Tuesday, November 4, 2008

Constructive Trusts: Barred by Laches? Prejudgment Interest? How to Determine Amount of Constructive Trust?

By Andrew Toth-Fejel, Bankruptcy Litigation Support for Attorneys,

Schacher v. Dolph (In re Dolph)
Oregon Bankruptcy Court Case No. 04-37320-rld13
Adversary Proceeding No. 07-3326-rld
June 11, 2008 opinion; July 24, 2008 reconsideration denied

The Oregon Bankruptcy Court's website entry under this adversary proceeding in fact contains two separate Memorandum Opinions by Judge Randall Dunn, the first consisting of his decisions resolving issues from the adversary proceeding trial, and the second his denial of plaintiff's motion for reconsideration of the first Memorandum Opinion. This Bulletin focuses on the first of these Memorandum Opinions; the one on the motion for reconsideration was the subject of this website's Litigation Report dated November 3, 2008.

(Inexplicably, these two opinions were uploaded to the Court's website just last week (late October 2008) although they were decided last June and July.)

The litigation is part of a long-running inheritance fight among stepbrothers and stepsisters: plaintiff Jim Schacher is a stepson of decedent Patricia Schacher, while defendant Donald Dolph, the Chapter 13 debtor, is a son. Plaintiff seeks to impose a constructive trust on assets of defendant, particularly his residence, because of transfers made by the decedent to defendant allegedly in violation of a 1988 Agreement to Execute Wills between the decedent and her husband, plaintiff's father. Richard J. Parker of Parker Bush & Lane PC represented plaintiff, Brian E. Wheeler represented defendant.

The Issues and Judge Dunn's Holdings

These are the issues as the judge worded them, and his ruling on each:

"1. Is Mr. Schacher’s pursuit of a constructive trust remedy barred by laches?"
No. Although plaintiff waited to file the adversary proceeding until defendant's Chapter 13 plan payments were almost completed, and after arguably knowing about all the transfers at issue by no later than the plan confirmation, Judge Dunn declined to apply by analogy Oregon's 2-year statute of limitations for fraud. Instead he held that that plaintiff's claim was not barred by laches, for two reasons: 1) "[T]he right of Patricia’s estate to bring a constructive trust claim expressly was reserved in the order . . . confirming Mr. Dolph’s chapter 13 plan," so defendant "cannot have been surprised, and should have been prepared, when Mr. Schacher asserted that right and filed the Adversary Proceeding." 2) The delay in the filing of the adversary proceeding actually "may have saved [the parties] time and money, or at least did not increase their expenses" because plaintiff "might have decided not to pursue the constructive trust claims at all" after waiting to see how the Chapter 13 plan ran its course, and "[i]t is also possible that if such claims had been brought earlier, the court would have abated their pursuit while plan payments were made."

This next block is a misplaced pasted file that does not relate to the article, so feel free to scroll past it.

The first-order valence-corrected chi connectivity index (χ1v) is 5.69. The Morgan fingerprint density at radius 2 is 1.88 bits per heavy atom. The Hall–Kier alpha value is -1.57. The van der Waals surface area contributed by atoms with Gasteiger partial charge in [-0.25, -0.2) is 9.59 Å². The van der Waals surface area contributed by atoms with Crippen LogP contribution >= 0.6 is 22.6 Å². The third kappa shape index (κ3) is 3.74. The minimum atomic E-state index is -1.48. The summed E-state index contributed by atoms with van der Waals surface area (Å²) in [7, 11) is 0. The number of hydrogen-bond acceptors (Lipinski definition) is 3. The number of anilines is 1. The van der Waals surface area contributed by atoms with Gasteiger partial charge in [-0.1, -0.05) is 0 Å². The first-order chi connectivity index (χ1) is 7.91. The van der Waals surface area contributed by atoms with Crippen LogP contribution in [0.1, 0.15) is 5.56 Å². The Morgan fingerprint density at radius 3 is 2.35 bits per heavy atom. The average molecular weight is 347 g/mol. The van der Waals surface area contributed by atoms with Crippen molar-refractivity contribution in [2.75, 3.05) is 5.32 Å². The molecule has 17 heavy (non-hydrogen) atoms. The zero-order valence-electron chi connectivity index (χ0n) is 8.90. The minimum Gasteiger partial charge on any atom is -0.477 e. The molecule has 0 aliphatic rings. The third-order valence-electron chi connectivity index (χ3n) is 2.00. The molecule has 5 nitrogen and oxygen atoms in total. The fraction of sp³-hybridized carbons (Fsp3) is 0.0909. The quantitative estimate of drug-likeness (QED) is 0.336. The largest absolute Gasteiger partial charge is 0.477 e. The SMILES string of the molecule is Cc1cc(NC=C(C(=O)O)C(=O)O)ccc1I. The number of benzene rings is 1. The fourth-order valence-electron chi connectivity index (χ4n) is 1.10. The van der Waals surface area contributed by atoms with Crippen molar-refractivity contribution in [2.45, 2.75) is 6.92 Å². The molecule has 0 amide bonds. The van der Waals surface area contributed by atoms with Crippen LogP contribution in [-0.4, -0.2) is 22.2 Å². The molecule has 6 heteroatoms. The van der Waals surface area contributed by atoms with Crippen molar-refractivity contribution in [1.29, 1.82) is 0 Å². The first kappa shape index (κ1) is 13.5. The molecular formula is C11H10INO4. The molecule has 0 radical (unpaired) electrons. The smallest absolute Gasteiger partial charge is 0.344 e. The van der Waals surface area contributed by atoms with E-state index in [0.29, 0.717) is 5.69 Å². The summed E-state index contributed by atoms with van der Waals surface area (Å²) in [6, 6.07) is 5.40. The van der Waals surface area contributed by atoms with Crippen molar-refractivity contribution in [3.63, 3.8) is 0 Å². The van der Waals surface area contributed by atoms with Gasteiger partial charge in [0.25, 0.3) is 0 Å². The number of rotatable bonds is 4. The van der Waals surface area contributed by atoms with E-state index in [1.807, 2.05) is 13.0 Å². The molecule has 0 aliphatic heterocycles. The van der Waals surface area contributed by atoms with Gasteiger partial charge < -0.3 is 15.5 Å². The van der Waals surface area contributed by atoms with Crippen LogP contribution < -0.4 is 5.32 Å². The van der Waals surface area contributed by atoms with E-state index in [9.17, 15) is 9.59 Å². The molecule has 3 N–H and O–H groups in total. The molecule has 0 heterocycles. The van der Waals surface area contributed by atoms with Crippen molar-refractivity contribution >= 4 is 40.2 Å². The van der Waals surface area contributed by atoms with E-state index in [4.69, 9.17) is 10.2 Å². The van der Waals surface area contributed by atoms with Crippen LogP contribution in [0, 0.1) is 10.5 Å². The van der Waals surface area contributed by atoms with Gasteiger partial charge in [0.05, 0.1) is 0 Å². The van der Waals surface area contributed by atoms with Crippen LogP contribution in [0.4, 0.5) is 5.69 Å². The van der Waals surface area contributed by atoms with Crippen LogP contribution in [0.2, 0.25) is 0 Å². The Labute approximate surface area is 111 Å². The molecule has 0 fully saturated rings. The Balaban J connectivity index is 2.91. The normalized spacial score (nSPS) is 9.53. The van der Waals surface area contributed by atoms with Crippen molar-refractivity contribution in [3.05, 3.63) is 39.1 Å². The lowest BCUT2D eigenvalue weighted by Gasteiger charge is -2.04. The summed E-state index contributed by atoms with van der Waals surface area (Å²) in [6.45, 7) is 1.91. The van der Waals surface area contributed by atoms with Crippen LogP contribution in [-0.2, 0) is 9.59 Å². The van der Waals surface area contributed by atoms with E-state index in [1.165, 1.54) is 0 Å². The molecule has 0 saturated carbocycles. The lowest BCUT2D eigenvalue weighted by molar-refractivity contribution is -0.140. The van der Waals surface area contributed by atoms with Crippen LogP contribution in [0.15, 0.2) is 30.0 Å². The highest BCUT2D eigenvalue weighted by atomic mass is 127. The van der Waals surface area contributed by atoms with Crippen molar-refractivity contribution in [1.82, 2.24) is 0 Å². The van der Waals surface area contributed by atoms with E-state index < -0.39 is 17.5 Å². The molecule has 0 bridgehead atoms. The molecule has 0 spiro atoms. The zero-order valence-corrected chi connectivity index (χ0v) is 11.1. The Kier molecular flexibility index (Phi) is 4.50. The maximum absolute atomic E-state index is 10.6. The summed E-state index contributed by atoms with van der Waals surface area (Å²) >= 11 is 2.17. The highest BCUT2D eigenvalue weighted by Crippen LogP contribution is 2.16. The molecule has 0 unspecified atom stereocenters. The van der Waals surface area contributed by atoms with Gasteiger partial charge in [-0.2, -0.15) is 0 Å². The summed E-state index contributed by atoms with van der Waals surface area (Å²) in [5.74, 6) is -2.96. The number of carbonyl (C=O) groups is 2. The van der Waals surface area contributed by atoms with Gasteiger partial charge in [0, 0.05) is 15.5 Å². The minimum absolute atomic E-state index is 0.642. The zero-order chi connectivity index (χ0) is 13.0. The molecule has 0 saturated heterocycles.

"2. Is Mr. Schacher entitled to prejudgment interest on his claims in behalf of Patricia’s estate?"
No, because Ninth Circuit case law makes clear that '[i]mposition of a constructive trust is an equitable remedy, and such a “trust” is not a property interest until its existence has been determined by a judicial decision." So a constructive trust judgment begins to accrue interest from the date that such judgment in this adversary proceeding is entered.

"3. Has Mr. Schacher met his burden of proof to establish that a constructive trust should be imposed?"
Yes, because Judge Dunn found that under Oregon law plaintiff has established the three elements of a constructive trust: "(1) the existence of a confidential or fiduciary relationship; (2) a violation of a duty imposed by that relationship; and (3) failure to impose the constructive trust would result in unjust enrichment."

The fiduciary relationship between defendant and his mother's estate arose because he was appointed personal representative of her estate back in 1992 shortly after her husband's death, and defendant was aware of transfers made to him and to others thereafter. Defendant violated this fiduciary duty by arranging for distributions of an IRA account from the estate to himself and a sister at a time when the state court dispute about such transfers was pending, plaintiff challenged these distributions in state court and included them in his proof of claim in the Chapter 13 case, and defendant did not object to this proof of claim. And defendant was unjustly enriched in that the trial record showed that he received about $75,100 from the transfers instead of his appropriate share of the estate, about $48,750.

"4. If a constructive trust is imposed, what should the judgment amount be, and on what asset(s) should the constructive trust be imposed?"